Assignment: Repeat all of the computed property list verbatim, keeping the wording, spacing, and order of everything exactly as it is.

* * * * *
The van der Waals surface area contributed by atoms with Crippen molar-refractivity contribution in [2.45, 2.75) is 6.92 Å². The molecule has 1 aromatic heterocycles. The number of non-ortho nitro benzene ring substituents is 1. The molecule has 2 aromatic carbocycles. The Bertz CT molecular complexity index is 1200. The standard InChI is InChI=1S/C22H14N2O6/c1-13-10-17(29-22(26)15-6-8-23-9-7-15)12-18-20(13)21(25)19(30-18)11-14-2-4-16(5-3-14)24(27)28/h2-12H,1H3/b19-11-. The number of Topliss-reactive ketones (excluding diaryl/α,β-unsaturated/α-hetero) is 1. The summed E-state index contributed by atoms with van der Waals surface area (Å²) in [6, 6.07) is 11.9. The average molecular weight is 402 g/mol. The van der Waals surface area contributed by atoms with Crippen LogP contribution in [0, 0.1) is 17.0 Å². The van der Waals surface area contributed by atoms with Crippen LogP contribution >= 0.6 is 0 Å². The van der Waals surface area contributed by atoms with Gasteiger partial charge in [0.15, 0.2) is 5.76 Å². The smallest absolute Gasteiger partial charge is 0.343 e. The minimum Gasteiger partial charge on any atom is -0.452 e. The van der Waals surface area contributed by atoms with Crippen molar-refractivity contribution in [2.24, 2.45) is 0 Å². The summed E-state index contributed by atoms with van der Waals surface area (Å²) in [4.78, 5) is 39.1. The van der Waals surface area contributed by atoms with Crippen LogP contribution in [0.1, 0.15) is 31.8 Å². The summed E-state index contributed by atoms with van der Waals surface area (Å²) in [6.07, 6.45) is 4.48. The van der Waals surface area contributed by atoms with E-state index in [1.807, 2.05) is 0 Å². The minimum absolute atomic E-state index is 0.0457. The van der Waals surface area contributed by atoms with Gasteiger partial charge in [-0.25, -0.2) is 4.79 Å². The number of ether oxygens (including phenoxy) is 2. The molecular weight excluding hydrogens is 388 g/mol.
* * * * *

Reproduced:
The van der Waals surface area contributed by atoms with Crippen molar-refractivity contribution in [2.45, 2.75) is 6.92 Å². The molecule has 1 aromatic heterocycles. The number of non-ortho nitro benzene ring substituents is 1. The molecule has 2 aromatic carbocycles. The Bertz CT molecular complexity index is 1200. The standard InChI is InChI=1S/C22H14N2O6/c1-13-10-17(29-22(26)15-6-8-23-9-7-15)12-18-20(13)21(25)19(30-18)11-14-2-4-16(5-3-14)24(27)28/h2-12H,1H3/b19-11-. The number of Topliss-reactive ketones (excluding diaryl/α,β-unsaturated/α-hetero) is 1. The summed E-state index contributed by atoms with van der Waals surface area (Å²) in [6, 6.07) is 11.9. The average molecular weight is 402 g/mol. The van der Waals surface area contributed by atoms with Crippen LogP contribution in [0, 0.1) is 17.0 Å². The van der Waals surface area contributed by atoms with Crippen LogP contribution >= 0.6 is 0 Å². The van der Waals surface area contributed by atoms with Gasteiger partial charge in [0.15, 0.2) is 5.76 Å². The smallest absolute Gasteiger partial charge is 0.343 e. The minimum Gasteiger partial charge on any atom is -0.452 e. The van der Waals surface area contributed by atoms with Crippen molar-refractivity contribution in [2.24, 2.45) is 0 Å². The summed E-state index contributed by atoms with van der Waals surface area (Å²) in [4.78, 5) is 39.1. The van der Waals surface area contributed by atoms with Crippen LogP contribution in [0.1, 0.15) is 31.8 Å². The summed E-state index contributed by atoms with van der Waals surface area (Å²) in [6.07, 6.45) is 4.48. The van der Waals surface area contributed by atoms with E-state index in [1.807, 2.05) is 0 Å². The minimum absolute atomic E-state index is 0.0457. The van der Waals surface area contributed by atoms with Gasteiger partial charge in [-0.25, -0.2) is 4.79 Å². The number of ether oxygens (including phenoxy) is 2. The molecular weight excluding hydrogens is 388 g/mol.